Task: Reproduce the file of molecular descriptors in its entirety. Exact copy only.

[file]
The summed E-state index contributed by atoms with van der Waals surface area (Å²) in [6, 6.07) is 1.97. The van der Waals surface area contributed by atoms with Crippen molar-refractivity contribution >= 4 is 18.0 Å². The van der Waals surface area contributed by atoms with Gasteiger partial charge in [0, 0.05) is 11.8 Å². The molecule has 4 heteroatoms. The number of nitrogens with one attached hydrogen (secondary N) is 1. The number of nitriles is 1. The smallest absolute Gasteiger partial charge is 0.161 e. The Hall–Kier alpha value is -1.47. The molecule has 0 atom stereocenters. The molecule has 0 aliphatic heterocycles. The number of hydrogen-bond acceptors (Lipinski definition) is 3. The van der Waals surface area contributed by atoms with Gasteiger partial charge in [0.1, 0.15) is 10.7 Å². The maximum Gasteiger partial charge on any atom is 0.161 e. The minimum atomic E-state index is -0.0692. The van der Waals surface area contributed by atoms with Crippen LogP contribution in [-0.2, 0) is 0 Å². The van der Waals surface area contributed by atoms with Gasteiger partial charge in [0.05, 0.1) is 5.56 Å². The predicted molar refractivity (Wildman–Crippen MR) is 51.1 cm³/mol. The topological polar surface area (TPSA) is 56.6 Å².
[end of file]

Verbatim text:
The summed E-state index contributed by atoms with van der Waals surface area (Å²) in [6, 6.07) is 1.97. The van der Waals surface area contributed by atoms with Crippen molar-refractivity contribution >= 4 is 18.0 Å². The van der Waals surface area contributed by atoms with Gasteiger partial charge in [0, 0.05) is 11.8 Å². The molecule has 4 heteroatoms. The number of nitrogens with one attached hydrogen (secondary N) is 1. The number of nitriles is 1. The smallest absolute Gasteiger partial charge is 0.161 e. The Hall–Kier alpha value is -1.47. The molecule has 0 atom stereocenters. The molecule has 0 aliphatic heterocycles. The number of hydrogen-bond acceptors (Lipinski definition) is 3. The van der Waals surface area contributed by atoms with Gasteiger partial charge in [0.1, 0.15) is 10.7 Å². The maximum Gasteiger partial charge on any atom is 0.161 e. The minimum atomic E-state index is -0.0692. The van der Waals surface area contributed by atoms with Crippen LogP contribution in [-0.2, 0) is 0 Å². The van der Waals surface area contributed by atoms with Gasteiger partial charge in [0.05, 0.1) is 5.56 Å². The predicted molar refractivity (Wildman–Crippen MR) is 51.1 cm³/mol. The topological polar surface area (TPSA) is 56.6 Å².